Restoring life along the riverbanks
From otters to water voles, wetlands are home to some of the UK’s most loved wildlife. They provide places to walk, spend time with friends and family, and take in the sights, sounds and scents of nature. They soak up carbon, absorb flood waters, and clean the air we breathe and the water we drink. And yet, 86% of UK rivers don’t meet “Good Ecological Status”. Wetlands are under threat, with over a third of the world’s wetlands disappearing since 1970, and access for people to connect with nature through this habitat is becoming increasingly difficult.
The busy nature of the River Thames means it has been particularly affected by channelling for navigation, development along its banks and the escalating impacts of agriculture. In an effort to counteract this, in 2021 Earth Trust embarked on its second wetlands project, River of Life II. Three land owners around the River Thames and the River Thame came together to add 46,000m2 of wetlands to the landscape – equivalent to the size of six football pitches. This included 16 ponds, seven backwater channels and 1.6 hectares of wet woodland.
The aims of the project were to increase flood capacity, to create protected space for nature and support biodiversity, to encourage people to engage with wildlife through better access, and to improve water quality and tackle climate change using natural solutions.
The impact on nature was almost immediate. Birds such as kingfishers, tufted ducks, kestrels, golden plovers, snipes and redshanks began visiting, and otters were soon sighted in the area, too. The backwaters and ponds quickly became places of refuge for young fish (fry), frogs and toads.
New ponds in Little Wittenham Wood, which is home to the second largest population of great crested newts in the country and a Site of Special Scientific Interest (SSSI), provided more space for the newts to breed and build more resilient populations in the face of climate change.
Muddy paths were replaced with 170m of boardwalk, enabling more people from the local community and further afield to access the wetlands, while new signage explains more about the area and its inhabitants. With these more accessible routes in place, people can immerse themselves in this wild landscape while giving nature the space it needs to thrive – and all on the edge of working farmland.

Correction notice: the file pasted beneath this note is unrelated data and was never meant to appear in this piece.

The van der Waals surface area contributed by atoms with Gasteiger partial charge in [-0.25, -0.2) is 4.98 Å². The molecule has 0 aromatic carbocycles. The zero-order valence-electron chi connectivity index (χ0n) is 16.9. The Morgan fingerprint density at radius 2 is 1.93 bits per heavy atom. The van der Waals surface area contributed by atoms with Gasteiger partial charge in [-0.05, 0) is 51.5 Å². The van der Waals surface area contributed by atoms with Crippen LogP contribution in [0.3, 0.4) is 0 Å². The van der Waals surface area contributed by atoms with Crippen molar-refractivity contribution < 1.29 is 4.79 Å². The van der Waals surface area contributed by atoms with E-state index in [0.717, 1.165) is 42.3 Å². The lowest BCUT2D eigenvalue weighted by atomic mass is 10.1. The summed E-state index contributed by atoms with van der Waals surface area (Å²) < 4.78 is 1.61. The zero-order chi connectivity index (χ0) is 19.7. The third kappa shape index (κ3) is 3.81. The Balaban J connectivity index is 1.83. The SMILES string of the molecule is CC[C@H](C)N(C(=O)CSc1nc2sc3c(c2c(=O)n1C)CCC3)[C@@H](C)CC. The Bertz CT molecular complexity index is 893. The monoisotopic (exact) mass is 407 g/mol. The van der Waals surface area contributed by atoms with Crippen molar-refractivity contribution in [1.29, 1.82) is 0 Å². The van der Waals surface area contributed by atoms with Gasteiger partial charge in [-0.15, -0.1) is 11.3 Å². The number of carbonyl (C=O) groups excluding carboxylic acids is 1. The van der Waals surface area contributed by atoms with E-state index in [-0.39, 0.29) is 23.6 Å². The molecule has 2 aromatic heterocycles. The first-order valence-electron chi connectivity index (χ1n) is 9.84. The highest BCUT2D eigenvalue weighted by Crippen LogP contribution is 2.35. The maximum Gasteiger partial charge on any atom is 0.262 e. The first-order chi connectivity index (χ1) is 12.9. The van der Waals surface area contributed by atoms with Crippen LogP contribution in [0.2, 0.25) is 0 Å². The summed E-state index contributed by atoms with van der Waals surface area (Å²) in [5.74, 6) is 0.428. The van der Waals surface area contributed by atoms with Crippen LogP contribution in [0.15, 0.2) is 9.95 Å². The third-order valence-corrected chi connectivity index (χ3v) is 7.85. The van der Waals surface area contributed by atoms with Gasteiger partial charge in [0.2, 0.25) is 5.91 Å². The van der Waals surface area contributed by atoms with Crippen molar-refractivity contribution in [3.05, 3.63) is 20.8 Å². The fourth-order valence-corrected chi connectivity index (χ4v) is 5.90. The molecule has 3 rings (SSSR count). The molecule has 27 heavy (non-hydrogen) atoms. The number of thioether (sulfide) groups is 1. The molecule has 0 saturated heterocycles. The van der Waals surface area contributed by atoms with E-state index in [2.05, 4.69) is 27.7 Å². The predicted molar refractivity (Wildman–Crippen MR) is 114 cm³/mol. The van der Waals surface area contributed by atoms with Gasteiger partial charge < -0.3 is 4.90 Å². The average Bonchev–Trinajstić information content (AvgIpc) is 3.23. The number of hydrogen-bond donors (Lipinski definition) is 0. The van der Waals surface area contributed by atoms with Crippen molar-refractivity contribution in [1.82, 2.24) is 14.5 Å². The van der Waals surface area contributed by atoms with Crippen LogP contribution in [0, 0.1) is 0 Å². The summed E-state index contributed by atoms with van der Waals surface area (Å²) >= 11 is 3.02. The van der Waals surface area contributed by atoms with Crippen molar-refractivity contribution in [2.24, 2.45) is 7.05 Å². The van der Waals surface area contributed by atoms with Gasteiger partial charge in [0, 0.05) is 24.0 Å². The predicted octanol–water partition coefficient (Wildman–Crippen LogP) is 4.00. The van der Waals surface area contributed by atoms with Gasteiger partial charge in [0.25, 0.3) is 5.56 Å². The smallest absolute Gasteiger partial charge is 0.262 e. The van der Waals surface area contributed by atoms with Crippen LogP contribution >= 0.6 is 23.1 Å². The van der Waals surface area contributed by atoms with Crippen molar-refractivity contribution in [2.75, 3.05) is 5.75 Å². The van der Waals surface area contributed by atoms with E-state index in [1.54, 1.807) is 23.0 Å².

image credit: Andy Quinn
Studies have shown that our mental health can be improved by time spent in nature, so access like this is undeniably important. But wetlands also provide us with other basic services that should be available to everyone – including clean air and water.
The new ponds, backwaters and wet woodland all help to slow the flow of water, trap sediments and remove pollutants, cleaning the water before it returns to the main river.
Carbon and other greenhouse gases, such as methane, are absorbed from the atmosphere, providing a nature-based solution to climate change. In fact, early results show that not only was the initial flush of gases released much smaller than anticipated, but that the wetlands are already releasing five times less carbon than non-wetland areas.
These wetlands are still in their infancy, but as they establish over the coming decades they’ll continue to provide these essential elements.
River of Life II has brought together land owners, scientists and research groups, environmental contractors, volunteers and many more. Collaboration has been key, and with the right support and policies in place the successes seen in this project could be replicated across UK rivers, allowing people and nature to prosper together.